Investors in property funds run by Kames and Columbia Threadneedle have lost out because those firms switched the pricing on the funds.
Both companies have moved from 'offer' pricing to 'bid' pricing, which means the value of the units owned by investors in Columbia Threadneedle's £2.5bn UK property fund has fallen by 6 per cent.
They have done this to make it less attractive for investors to want to take their money out while market volatility is high, protecting those who wish to stay invested and meaning the funds don’t have to sell property while prices are falling.
It would also protect remaining investors because by selling property to meet redemptions, the fund would incur transaction costs which would be paid by the investors that remain in the fund.
The change has affected investors in the Threadneedle UK Property Authorised Investment Fund and the Threadneedle UK Property Authorised Trust.
Meanwhile investors in the £1bn Kames Property Income funds are down 5.7 per cent.
Because both funds are open-ended, if a large number of investors wanted to withdraw their capital at the same time, the fund must sell a building, which is time consuming.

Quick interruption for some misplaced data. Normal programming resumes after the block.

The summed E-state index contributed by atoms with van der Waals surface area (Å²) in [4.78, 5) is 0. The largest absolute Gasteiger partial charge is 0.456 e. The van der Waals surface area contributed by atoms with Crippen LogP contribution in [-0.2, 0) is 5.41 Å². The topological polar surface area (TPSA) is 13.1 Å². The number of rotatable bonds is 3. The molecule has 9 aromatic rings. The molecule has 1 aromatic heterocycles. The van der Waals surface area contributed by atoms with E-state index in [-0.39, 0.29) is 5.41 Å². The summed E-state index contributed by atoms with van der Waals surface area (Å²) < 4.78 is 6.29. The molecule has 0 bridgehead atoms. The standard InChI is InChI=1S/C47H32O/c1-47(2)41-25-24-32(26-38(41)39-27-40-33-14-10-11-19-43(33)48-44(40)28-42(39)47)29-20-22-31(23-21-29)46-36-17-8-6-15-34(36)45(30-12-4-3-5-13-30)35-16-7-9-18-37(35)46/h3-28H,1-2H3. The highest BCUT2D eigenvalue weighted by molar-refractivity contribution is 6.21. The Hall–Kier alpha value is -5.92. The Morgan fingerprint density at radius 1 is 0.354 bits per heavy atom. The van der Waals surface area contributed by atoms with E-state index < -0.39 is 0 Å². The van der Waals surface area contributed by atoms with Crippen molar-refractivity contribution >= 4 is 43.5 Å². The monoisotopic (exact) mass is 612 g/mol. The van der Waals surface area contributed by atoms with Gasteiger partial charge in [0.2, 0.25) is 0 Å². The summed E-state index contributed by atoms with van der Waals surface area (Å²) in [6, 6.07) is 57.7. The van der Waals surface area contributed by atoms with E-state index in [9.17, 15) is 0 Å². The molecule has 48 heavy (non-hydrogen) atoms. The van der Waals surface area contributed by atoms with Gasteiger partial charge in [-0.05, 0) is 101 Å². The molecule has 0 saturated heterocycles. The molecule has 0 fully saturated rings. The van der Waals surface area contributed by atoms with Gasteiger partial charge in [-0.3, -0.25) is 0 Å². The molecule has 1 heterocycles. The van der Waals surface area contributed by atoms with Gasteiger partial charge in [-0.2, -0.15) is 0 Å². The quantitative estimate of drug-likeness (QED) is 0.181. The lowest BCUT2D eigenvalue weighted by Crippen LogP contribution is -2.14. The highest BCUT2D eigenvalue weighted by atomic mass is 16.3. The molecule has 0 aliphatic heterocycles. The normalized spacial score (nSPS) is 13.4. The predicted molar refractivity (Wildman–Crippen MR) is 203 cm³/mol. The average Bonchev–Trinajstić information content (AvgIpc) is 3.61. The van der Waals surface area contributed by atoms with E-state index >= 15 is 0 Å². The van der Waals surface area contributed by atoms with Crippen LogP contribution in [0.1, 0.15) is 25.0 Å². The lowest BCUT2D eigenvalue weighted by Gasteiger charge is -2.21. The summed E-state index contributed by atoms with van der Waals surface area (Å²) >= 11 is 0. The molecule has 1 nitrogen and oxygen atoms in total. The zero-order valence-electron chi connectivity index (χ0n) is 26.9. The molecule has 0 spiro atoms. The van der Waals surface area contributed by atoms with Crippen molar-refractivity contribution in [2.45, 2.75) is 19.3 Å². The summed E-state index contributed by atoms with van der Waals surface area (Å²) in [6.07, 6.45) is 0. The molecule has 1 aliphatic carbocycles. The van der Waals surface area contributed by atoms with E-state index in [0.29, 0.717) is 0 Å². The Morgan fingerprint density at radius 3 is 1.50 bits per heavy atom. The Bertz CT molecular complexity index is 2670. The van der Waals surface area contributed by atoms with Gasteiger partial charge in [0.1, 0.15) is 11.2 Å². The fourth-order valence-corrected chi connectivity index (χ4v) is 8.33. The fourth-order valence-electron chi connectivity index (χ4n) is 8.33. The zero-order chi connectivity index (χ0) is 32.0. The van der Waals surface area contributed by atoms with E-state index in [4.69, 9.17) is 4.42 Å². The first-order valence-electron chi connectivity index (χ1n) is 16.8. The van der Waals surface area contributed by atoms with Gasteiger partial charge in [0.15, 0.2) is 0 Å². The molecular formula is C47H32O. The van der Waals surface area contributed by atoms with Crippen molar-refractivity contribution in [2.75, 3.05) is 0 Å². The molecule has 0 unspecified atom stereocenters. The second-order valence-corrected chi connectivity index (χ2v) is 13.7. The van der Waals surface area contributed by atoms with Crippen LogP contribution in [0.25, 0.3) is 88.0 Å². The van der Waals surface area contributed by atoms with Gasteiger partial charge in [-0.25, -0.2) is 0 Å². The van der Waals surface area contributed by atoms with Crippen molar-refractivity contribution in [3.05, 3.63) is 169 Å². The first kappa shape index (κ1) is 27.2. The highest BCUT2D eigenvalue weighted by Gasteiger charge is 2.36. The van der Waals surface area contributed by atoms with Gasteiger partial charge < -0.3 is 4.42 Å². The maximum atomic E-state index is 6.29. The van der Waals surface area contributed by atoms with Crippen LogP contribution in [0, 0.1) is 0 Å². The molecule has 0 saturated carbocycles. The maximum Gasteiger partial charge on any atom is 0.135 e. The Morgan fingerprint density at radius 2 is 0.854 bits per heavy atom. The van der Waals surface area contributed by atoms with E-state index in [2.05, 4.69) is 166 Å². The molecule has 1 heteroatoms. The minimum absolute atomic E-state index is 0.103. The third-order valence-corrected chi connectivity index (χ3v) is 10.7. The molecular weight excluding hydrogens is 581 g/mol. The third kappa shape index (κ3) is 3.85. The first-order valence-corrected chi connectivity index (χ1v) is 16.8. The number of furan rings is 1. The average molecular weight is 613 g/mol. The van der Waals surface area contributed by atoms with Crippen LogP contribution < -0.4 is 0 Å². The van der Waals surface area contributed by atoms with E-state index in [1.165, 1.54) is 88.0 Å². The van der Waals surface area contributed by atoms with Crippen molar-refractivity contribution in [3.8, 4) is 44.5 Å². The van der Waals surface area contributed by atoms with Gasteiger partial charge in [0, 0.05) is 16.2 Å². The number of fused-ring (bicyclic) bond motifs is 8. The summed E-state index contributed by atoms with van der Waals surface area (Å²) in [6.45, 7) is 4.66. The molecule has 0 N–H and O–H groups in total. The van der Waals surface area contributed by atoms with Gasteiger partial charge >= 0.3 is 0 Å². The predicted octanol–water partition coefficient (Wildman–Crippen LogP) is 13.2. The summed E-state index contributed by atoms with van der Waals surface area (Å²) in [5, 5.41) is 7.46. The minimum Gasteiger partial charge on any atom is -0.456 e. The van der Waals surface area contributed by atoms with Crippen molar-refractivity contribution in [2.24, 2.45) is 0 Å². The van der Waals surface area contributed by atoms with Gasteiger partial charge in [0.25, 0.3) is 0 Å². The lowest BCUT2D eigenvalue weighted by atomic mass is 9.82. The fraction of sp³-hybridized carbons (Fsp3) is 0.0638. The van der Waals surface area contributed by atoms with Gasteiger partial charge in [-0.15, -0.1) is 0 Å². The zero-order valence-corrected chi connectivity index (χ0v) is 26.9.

Most such funds keep a portion of their assets in cash in order to meet normal levels of redemptions but if that cash buffer is eroded, then funds must act as they can’t sell property swiftly enough.
In the immediate aftermath of the Brexit vote, nine of the 12 funds in the IA Property sector had to close to redemptions, preventing investors from taking their money from the fund.
A spokesman for Kames said: "Following market uncertainty surrounding the potential impact of Brexit and the outlook for retail in the UK, we moved the pricing of the Kames Property Income Fund to a bid basis.
"This brings the fund into line with the vast majority of our competitors in this market, who had already moved their funds to a bid basis or had continued to apply it following the 2016 referendum. We decided to make the move to protect existing and continuing investors in the fund.
"The fund continues to deliver a consistently good level of income through its diversified portfolio and has a relatively low exposure to the UK retail sector compared to most of its peers."
The Financial Conduct Authority has expressed concern about open-ended physical property funds, and said the funds should suspend withdrawals at times of material uncertainty about the value of the assets.
David Scott, an adviser at Andrews Gwynne in Leeds, said the switching was likely to be the "start of many" as economic and market conditions worsen.